ODNR urges caution on water after 4 people die in apparent drownings

Four apparent drownings in Southwest Ohio in recent days underscore the importance of water safety, as those types of fatalities are among the leading causes of unintentional injury death in the U.S.

The bodies of a Dayton man, a Springboro woman, a 5-year-old and a Springfield man were all pulled over three days from separate waterways after being found unresponsive.

All of the instances occurred in waterways or at state parks. Those are options which people may use as water recreation alternatives with the coronavirus pandemic keeping many pools closed this summer to swimming, which the Centers for Disease Control & Prevention says is the fourth most popular recreational activity in the country.

The Ohio Department of Natural Resources urged caution for those who use those options.

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“Outdoor recreation is different this year, with closures and new recreational protocols due to COVID-19,” the ODNR said in a statement released Wednesday. “Ohio’s outdoor spaces, including state parks, are experiencing higher than normal visitation as families look for ways to get outdoors to explore.

“If you’re trying something outside for the first time, it’s important to do your research. For example, swimming in a natural body of water, such as a lake, is different than swimming in a pool—it can be murky, and difficult to see where the water deepens,” the ODNR said.

Jalynn Henderson, 18, of Dayton was pronounced dead at the scene Sunday at the Glen Helen nature preserve, the first apparent drowning victim.

The body of kayaker Kathleen M. Lewis, 55, of Springboro was found Monday afternoon in Twin Creek in Franklin Twp. in Warren County, more than 24 hours after she was reported missing.

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Tuesday evening, the body of missing young Cameron Walters was recovered at the Mineral Springs Lake Resort, where the 5-year-old had been reported missing the day before, according to the Adams County Sheriff’s Office.

And Wednesday, authorities were investigating the possible drowning of Nathaniel Cain, 18, of Springfield at Buck Creek State Park in Clark County, where his body was recovered late Tuesday night.

Authorities said Lewis drowned. Causes or manners of death had not been released for Henderson or Cain late Wednesday afternoon.

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Records show nine drownings were recorded in 2019 by the ODNR, which manages Buck Creek. There were 14 fatalities in 13 boating wrecks with two of the deaths in Southwest Ohio, according to the ODNR.

Ohio ranked second nationally in the number of accidental deaths in 2017, according to the CDC. Drowning is fifth among the leading causes of unintentional injury death in this country, the CDC found.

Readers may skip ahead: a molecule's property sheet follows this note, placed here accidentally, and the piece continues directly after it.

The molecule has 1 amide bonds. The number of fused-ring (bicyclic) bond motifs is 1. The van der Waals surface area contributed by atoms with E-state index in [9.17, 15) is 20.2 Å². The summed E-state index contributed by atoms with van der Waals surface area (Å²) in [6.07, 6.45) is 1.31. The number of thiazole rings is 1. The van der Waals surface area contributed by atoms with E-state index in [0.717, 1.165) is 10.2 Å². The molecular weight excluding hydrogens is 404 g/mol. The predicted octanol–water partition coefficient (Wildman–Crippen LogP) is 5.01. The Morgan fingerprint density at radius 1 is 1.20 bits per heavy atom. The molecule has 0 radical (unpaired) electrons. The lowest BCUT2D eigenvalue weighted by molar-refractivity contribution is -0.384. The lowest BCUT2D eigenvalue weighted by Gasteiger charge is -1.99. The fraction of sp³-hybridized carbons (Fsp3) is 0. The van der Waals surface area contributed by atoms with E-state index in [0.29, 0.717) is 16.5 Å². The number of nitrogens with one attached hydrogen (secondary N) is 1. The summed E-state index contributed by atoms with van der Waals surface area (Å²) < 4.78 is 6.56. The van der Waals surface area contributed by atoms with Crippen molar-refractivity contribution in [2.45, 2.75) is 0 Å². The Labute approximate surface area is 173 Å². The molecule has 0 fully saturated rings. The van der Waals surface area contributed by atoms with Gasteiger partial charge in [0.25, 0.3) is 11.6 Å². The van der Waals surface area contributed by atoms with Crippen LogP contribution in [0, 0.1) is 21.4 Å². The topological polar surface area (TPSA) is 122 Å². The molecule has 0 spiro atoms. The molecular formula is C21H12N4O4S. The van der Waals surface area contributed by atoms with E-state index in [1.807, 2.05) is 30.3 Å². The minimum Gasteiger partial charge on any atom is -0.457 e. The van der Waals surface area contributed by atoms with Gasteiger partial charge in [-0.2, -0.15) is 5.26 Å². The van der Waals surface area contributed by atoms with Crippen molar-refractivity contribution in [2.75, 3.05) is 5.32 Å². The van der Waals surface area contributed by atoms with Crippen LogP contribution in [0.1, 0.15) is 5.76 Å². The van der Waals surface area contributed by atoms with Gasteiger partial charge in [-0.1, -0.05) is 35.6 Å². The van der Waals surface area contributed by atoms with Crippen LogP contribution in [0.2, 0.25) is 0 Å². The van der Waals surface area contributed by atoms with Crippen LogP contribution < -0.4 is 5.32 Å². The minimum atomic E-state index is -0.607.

From 2005-2014, there were an average of 3,536 fatal unintentional drownings annually in the U.S. — about 10 deaths per day, according to the CDC. An additional 332 people died each year from drowning in boating-related incidents, the center said.

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The ODNR recommends those using Ohio waterways – whether boating or swimming – take a variety of precautions when venturing out. Boaters should wear a life jacket, check their equipment, beware of their surroundings, travel at safe speeds and not to on the water under the influence of alcohol, among others, according to the ODNR.

A BUI is involved in one-third of all recreational boating fatalities, according to the department.

Swimmers should keep an eye on young children, go only in designated areas in the water, bring a cell phone, avoid alcoholic beverages and - if you aren’t a strong swimmer - wear a life jacket, among other steps, according to the ODNR.

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-When boating:

•Wear a life jacket.

•Make sure you have and know how to use all the essential equipment.

•Let family and friends know where you’re going and when you will return.

•Watch the weather. Always check the forecast before departing.

•Know what’s going on around you at all times.

-If swimming:

•Stay alert and keep a sharp eye on young children.

•Swim only in designated areas at the beach and lake.

•If you aren’t a strong swimmer, wear a U.S. Coast Guard-approved life jacket.

•Lakes are not pools. The water is murky, and it may not be visible where it becomes deeper so exercise caution.

•Bring a cellphone to make an emergency call if necessary.

•Alcohol and swimming do not mix.


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